On June 7, 2023, the Securities and Exchange Commission (“SEC”) adopted, pursuant to the Securities Exchange Act of 1934 (“Exchange Act”), (i) new Rule 9j-1 to combat fraud, manipulation, and deception in connection with security-based swap (“SBS”) transactions and (ii) new Rule 15Fh-4(c) to prohibit coercion, manipulation, and fraudulent influence of the chief compliance officer (“CCO”) of SBS dealers1 and major SBS participants2 (each, a “SBS Entity”).  


Section 763(g) of the Dodd-Frank Wall Street Reform and Consumer Protection Act expanded the anti-manipulation provisions of Section 9 of the Exchange Act to encompass purchases or sales of SBSs and requires the SEC to adopt rules to prevent fraud, manipulation, and deception in connection with SBSs. Specifically, Section 9(j) of the Exchange Act prohibits a broad range of fraudulent and deceptive behavior in connection with transactions involving SBSs. In the SEC release adopting Rules 9j-1 and 15Fh-4(c) (the “release”)3, the SEC stated that certain characteristics of SBSs generally provide market participants with opportunities and incentives for misconduct. Parties to an SBS may, for example, engage in misconduct both in connection with the SBS and in the reference underlying assets of the SBS to trigger, avoid, or affect the value of ongoing payments or deliveries under the SBS. Such misconduct, the SEC stated, could negatively affect not only the SBS counterparty (and counterparties to that counterparty) but also the reference underlying assets and investors in those assets. In December 2021, the SEC proposed new Rule 9j-1 to combat misconduct in relation to SBSs.4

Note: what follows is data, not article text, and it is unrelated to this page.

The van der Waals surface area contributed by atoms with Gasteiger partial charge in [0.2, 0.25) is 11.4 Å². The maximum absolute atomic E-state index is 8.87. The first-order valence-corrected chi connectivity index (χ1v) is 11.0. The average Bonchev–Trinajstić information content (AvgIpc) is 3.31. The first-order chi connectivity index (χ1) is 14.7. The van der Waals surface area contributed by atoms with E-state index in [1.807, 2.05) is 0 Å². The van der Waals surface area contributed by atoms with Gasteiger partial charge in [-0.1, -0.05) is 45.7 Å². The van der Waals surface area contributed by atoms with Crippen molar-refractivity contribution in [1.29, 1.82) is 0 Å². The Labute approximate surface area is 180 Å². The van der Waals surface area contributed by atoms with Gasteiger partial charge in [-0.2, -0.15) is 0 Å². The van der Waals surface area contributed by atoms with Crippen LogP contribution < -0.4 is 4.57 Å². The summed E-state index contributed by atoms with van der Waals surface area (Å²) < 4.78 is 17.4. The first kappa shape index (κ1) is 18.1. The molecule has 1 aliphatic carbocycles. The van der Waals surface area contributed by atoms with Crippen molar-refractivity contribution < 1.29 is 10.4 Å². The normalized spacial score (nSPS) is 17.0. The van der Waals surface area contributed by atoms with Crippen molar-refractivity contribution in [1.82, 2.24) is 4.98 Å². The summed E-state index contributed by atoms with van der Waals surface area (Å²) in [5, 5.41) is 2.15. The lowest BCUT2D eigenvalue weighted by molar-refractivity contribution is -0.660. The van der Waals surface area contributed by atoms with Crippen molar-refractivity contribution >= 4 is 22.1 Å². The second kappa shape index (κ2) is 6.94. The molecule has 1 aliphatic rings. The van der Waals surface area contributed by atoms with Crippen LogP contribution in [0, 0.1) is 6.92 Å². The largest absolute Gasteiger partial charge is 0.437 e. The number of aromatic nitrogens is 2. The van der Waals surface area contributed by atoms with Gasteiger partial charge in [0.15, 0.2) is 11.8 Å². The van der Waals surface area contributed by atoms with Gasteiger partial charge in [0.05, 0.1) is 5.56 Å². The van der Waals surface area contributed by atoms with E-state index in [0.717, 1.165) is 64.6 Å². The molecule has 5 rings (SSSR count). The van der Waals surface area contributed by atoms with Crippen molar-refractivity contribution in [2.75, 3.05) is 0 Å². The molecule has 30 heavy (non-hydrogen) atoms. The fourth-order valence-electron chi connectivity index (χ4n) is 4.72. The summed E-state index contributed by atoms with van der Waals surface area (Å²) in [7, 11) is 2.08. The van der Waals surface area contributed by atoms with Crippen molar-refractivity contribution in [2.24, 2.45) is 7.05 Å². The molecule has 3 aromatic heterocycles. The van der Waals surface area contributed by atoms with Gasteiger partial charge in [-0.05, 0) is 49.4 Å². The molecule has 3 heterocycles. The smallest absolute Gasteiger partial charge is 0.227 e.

In the same proposal, and in recognition that CCOs of SBS Entities play an important role in preventing fraud and manipulation by SBS Entities and their personnel, the SEC proposed new Rule 15Fh-4(c) to protect CCOs in furtherance of their duties to ensure their respective SBS Entities establish and maintain appropriate written policies and procedures designed to achieve compliance with the federal securities laws. 

After considering comments, the SEC is adopting Rule 9j-1 largely as proposed and Rule 15Fh-4(c) as proposed. 

The Rules

Rule 9j-1

Paragraph (a)

Paragraph (a) makes it unlawful for a person to (i) effect or attempt to effect any transaction in any SBS or (ii) purchase or sell (or induce or attempt to induce the purchase or sale of) any SBS, in connection with which the person engages in the following activities (identified in paragraphs (a)(1) through (a)(6) of the rule):  

  • Subparagraph (1): Employing or attempting to employ any device, scheme, or artifice to defraud or manipulate.  
  • Subparagraph (2): Making or attempting to make any untrue statement of a material fact, or omitting to state a material fact necessary to make the statements made not misleading.
  • Subparagraph (3): Obtaining money/property by means of any untrue statement of a material fact or any omission to state a material fact necessary to make the statements made not misleading.  
  • Subparagraph (4): Engaging in any act/conduct that operates (or would operate) as a fraud or deceit upon a person.  
  • Subparagraph (5): Attempting to either (i) obtain money/property by means of any untrue statement of a material fact or omission to state a material fact necessary to make the statements made not misleading or (ii) engage in any act/conduct that operates (or would operate) as a fraud or deceit upon a person.